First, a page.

Thursday, April 18, 2024

9 Ways to Nail Remote Learning

When universities scrambled to move education online amid the pandemic, students were thrust into an entirely new learning environment. While online learning gives students a lot of flexibility to construct their own university experience alongside their personal lives, it can quickly become overwhelming.

Students are often advised that they need to motivate themselves for online classes, but they’re not always told how to manage this. Luckily, adjusting to remote learning isn’t an impossible feat. Here are some tips you can use to get the most out of learning online!

1. Establish a Routine and Stick to It

With online learning, you’re no longer a slave to the university schedule — you can create a routine that works for you. Build your schedule around parts of the day when you’ll naturally feel more motivated to write essays, watch lectures, read excerpts, or solve equations. Then, during the parts of the day where you’re less motivated, you don’t have to feel bad.

Once you identify your most productive times, start planning outwards. Choose the best time of day to get out of bed, take a shower, get dressed, and go on breaks. A routine will prime your mind for classes, and it will also help your family understand that you should not be disturbed during these times.

2. Find a Designated Study Space

What does your ideal learning space look like, and what materials do you need or have to make it happen? One advantage of remote learning is that you have a lot more freedom to decide what you can do with your work area. This is where you can set up a keyboard and mouse, an extra table where you can spread out your textbooks, or even an extended display for your PC or laptop. The possibilities are endless!

TIP: If you have space, it’s best to assign your study area away from distractions like common family areas and your bedroom. These places are where your mind is most likely to wander since you’re used to doing leisure activities in these areas.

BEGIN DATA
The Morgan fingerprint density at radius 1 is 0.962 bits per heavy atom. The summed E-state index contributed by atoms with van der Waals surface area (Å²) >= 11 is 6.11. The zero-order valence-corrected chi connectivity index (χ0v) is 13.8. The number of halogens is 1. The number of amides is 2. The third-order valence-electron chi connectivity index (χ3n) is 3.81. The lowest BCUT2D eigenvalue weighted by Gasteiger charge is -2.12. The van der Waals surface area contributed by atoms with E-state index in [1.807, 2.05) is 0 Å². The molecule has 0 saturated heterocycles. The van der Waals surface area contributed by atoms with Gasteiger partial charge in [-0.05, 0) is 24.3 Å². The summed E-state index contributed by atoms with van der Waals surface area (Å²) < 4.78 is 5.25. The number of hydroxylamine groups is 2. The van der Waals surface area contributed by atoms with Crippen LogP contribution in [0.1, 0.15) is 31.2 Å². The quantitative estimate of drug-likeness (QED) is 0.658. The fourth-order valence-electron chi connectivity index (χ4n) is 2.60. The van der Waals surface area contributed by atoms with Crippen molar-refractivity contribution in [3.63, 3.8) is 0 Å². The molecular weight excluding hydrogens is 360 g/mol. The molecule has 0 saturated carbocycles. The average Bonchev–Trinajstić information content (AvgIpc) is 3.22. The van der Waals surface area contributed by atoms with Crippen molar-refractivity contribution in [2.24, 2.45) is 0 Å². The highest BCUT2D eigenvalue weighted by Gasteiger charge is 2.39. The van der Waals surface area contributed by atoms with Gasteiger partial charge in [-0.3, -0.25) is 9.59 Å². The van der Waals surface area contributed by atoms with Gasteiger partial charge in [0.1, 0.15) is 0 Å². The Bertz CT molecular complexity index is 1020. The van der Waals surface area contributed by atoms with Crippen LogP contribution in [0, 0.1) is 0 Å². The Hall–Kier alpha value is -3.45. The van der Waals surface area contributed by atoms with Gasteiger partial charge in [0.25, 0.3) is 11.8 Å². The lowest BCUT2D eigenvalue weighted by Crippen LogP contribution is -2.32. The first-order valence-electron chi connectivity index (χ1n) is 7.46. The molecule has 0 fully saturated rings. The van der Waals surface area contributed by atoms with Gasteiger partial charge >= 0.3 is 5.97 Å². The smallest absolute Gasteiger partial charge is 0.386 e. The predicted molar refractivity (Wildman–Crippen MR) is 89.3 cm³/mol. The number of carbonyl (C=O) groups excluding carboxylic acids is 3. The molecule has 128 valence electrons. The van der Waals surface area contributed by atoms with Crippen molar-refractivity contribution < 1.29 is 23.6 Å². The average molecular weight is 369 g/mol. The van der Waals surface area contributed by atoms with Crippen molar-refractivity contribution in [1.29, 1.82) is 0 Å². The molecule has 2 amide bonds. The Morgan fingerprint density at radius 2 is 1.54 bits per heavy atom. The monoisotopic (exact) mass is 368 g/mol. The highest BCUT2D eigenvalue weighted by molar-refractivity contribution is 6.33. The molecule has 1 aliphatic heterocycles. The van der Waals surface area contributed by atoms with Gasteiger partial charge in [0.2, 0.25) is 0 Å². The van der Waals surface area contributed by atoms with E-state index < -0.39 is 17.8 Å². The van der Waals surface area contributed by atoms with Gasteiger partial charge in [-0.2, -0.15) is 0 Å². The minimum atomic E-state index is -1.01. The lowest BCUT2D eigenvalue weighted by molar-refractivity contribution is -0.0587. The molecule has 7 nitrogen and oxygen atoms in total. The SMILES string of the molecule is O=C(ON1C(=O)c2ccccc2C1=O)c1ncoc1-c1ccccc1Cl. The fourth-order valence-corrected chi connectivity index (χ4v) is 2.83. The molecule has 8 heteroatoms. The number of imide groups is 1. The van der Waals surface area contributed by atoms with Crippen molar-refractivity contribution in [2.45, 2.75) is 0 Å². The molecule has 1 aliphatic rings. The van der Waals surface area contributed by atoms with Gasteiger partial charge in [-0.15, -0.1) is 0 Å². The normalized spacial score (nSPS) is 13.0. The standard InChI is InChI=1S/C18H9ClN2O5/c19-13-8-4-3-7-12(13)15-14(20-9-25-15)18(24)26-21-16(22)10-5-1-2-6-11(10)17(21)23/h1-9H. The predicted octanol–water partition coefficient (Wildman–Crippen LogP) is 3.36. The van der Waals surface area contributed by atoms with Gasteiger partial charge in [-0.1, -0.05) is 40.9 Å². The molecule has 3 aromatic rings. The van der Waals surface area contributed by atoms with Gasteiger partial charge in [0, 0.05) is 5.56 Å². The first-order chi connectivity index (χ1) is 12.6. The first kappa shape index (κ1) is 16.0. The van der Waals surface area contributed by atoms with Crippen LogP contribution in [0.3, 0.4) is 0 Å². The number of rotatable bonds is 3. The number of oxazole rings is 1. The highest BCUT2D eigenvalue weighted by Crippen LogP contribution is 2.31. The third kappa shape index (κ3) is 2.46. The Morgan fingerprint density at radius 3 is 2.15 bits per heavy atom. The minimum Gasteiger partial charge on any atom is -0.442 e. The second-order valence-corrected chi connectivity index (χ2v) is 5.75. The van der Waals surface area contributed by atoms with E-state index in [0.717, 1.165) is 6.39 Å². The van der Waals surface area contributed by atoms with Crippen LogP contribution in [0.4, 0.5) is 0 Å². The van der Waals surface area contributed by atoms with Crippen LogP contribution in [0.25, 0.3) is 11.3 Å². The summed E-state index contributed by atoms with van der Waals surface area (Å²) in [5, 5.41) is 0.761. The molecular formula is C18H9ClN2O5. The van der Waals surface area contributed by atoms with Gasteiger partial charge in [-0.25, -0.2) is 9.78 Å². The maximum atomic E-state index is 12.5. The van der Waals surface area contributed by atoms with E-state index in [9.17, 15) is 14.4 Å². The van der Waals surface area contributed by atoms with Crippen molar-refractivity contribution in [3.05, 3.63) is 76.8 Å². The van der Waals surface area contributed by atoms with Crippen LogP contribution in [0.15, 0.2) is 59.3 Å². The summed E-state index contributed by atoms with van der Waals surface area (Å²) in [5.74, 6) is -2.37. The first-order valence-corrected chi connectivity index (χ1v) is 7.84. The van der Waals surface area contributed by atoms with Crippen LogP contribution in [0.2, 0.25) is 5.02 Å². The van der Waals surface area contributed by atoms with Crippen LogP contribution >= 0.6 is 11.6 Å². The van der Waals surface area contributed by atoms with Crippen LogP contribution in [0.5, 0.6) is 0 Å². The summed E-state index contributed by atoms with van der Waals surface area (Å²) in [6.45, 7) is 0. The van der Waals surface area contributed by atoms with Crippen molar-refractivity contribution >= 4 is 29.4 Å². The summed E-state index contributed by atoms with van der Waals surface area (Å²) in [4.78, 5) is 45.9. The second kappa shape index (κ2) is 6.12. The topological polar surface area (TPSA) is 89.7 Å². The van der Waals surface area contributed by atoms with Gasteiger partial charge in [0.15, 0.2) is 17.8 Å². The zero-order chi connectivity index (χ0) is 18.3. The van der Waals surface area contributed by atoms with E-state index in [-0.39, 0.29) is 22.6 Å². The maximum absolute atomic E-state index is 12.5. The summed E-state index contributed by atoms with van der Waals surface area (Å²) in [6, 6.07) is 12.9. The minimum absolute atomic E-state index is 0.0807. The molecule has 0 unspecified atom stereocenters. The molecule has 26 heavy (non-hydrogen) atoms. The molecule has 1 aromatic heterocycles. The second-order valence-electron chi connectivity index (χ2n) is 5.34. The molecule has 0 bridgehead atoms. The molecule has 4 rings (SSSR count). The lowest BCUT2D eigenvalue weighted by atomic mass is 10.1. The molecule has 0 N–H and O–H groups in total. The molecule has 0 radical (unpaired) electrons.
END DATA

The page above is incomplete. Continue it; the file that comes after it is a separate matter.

3. Organize Your Work Better

Studying remotely gives you the freedom to organize your schedule your way. This is an opportunity for you to learn how to manage your workload as it comes in. Draw up a calendar of classes, projects, and tasks so that you have a clear picture of what you have on your plate.

Make sure to set aside some time for breaks and work on your concentration skills — a Pomodoro timer is a simple and effective way of helping you section work and rest.

4. Use Study Apps to Make Life Easier

Luckily, you don’t have to plan out your organization alone; with the help of modern technology, you can keep track of how your day, week, or month is going with just a few taps.

While we’re accustomed to thinking of using our smartphones for communication and leisurely activities, this technology can be used to supplement our classes as well.

Consider productivity apps or handy study tools that can help you track your progress or note-taking applications to organize all your different lectures and subjects — there are tons of options online to help you expand the way you learn!